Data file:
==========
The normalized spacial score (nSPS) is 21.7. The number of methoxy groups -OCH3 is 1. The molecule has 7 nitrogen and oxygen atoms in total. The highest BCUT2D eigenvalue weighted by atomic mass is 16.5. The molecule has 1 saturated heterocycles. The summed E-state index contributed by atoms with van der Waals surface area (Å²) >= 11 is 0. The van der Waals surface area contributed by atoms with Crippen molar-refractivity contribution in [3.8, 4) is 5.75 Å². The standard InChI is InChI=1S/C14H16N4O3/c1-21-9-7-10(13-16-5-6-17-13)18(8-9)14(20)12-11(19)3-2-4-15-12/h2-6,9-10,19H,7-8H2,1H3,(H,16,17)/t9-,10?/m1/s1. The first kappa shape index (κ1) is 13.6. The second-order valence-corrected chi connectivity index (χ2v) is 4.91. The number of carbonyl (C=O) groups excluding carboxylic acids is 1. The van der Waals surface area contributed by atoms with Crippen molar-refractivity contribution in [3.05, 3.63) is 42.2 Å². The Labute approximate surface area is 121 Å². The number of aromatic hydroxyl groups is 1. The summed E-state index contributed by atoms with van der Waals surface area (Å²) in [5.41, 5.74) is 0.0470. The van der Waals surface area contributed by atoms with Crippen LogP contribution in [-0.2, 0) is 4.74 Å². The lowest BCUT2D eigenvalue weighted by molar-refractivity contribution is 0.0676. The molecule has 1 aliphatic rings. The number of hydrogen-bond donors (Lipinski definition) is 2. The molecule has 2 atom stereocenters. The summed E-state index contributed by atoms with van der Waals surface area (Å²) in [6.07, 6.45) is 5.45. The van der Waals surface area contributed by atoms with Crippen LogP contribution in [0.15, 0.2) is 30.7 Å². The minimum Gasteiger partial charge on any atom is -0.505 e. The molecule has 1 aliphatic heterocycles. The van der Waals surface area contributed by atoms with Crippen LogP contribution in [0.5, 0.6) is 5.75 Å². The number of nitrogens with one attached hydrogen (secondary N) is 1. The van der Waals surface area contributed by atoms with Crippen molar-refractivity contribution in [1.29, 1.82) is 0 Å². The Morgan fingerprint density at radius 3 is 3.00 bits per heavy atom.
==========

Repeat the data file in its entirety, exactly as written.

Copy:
The normalized spacial score (nSPS) is 21.7. The number of methoxy groups -OCH3 is 1. The molecule has 7 nitrogen and oxygen atoms in total. The highest BCUT2D eigenvalue weighted by atomic mass is 16.5. The molecule has 1 saturated heterocycles. The summed E-state index contributed by atoms with van der Waals surface area (Å²) >= 11 is 0. The van der Waals surface area contributed by atoms with Crippen molar-refractivity contribution in [3.8, 4) is 5.75 Å². The standard InChI is InChI=1S/C14H16N4O3/c1-21-9-7-10(13-16-5-6-17-13)18(8-9)14(20)12-11(19)3-2-4-15-12/h2-6,9-10,19H,7-8H2,1H3,(H,16,17)/t9-,10?/m1/s1. The first kappa shape index (κ1) is 13.6. The second-order valence-corrected chi connectivity index (χ2v) is 4.91. The number of carbonyl (C=O) groups excluding carboxylic acids is 1. The van der Waals surface area contributed by atoms with Crippen molar-refractivity contribution in [3.05, 3.63) is 42.2 Å². The Labute approximate surface area is 121 Å². The number of aromatic hydroxyl groups is 1. The summed E-state index contributed by atoms with van der Waals surface area (Å²) in [5.41, 5.74) is 0.0470. The van der Waals surface area contributed by atoms with Crippen LogP contribution in [-0.2, 0) is 4.74 Å². The lowest BCUT2D eigenvalue weighted by molar-refractivity contribution is 0.0676. The molecule has 1 aliphatic rings. The number of hydrogen-bond donors (Lipinski definition) is 2. The molecule has 2 atom stereocenters. The summed E-state index contributed by atoms with van der Waals surface area (Å²) in [6.07, 6.45) is 5.45. The van der Waals surface area contributed by atoms with Crippen LogP contribution in [0.15, 0.2) is 30.7 Å². The minimum Gasteiger partial charge on any atom is -0.505 e. The molecule has 1 aliphatic heterocycles. The van der Waals surface area contributed by atoms with Crippen LogP contribution in [0.5, 0.6) is 5.75 Å². The number of nitrogens with one attached hydrogen (secondary N) is 1. The van der Waals surface area contributed by atoms with Crippen molar-refractivity contribution in [1.29, 1.82) is 0 Å². The Morgan fingerprint density at radius 3 is 3.00 bits per heavy atom.